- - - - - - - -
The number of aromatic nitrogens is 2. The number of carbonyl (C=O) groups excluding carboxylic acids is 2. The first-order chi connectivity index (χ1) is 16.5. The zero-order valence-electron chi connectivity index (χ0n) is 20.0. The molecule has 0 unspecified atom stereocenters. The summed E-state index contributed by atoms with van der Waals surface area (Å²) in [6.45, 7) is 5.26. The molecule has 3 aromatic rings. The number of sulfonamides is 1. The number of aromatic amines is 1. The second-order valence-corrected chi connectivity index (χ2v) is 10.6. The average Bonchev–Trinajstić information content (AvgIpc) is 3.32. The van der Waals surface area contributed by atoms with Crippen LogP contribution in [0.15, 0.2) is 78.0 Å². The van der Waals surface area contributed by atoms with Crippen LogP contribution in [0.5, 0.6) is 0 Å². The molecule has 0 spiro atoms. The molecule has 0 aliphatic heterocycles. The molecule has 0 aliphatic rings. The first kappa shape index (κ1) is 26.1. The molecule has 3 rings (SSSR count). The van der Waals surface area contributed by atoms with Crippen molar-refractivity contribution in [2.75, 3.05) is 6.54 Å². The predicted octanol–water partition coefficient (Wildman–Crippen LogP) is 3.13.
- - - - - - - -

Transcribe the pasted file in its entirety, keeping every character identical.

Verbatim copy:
The number of aromatic nitrogens is 2. The number of carbonyl (C=O) groups excluding carboxylic acids is 2. The first-order chi connectivity index (χ1) is 16.5. The zero-order valence-electron chi connectivity index (χ0n) is 20.0. The molecule has 0 unspecified atom stereocenters. The summed E-state index contributed by atoms with van der Waals surface area (Å²) in [6.45, 7) is 5.26. The molecule has 3 aromatic rings. The number of sulfonamides is 1. The number of aromatic amines is 1. The second-order valence-corrected chi connectivity index (χ2v) is 10.6. The average Bonchev–Trinajstić information content (AvgIpc) is 3.32. The van der Waals surface area contributed by atoms with Crippen LogP contribution in [0.15, 0.2) is 78.0 Å². The van der Waals surface area contributed by atoms with Crippen LogP contribution in [0.5, 0.6) is 0 Å². The molecule has 0 spiro atoms. The molecule has 0 aliphatic heterocycles. The molecule has 0 aliphatic rings. The first kappa shape index (κ1) is 26.1. The molecule has 3 rings (SSSR count). The van der Waals surface area contributed by atoms with Crippen molar-refractivity contribution in [2.75, 3.05) is 6.54 Å². The predicted octanol–water partition coefficient (Wildman–Crippen LogP) is 3.13.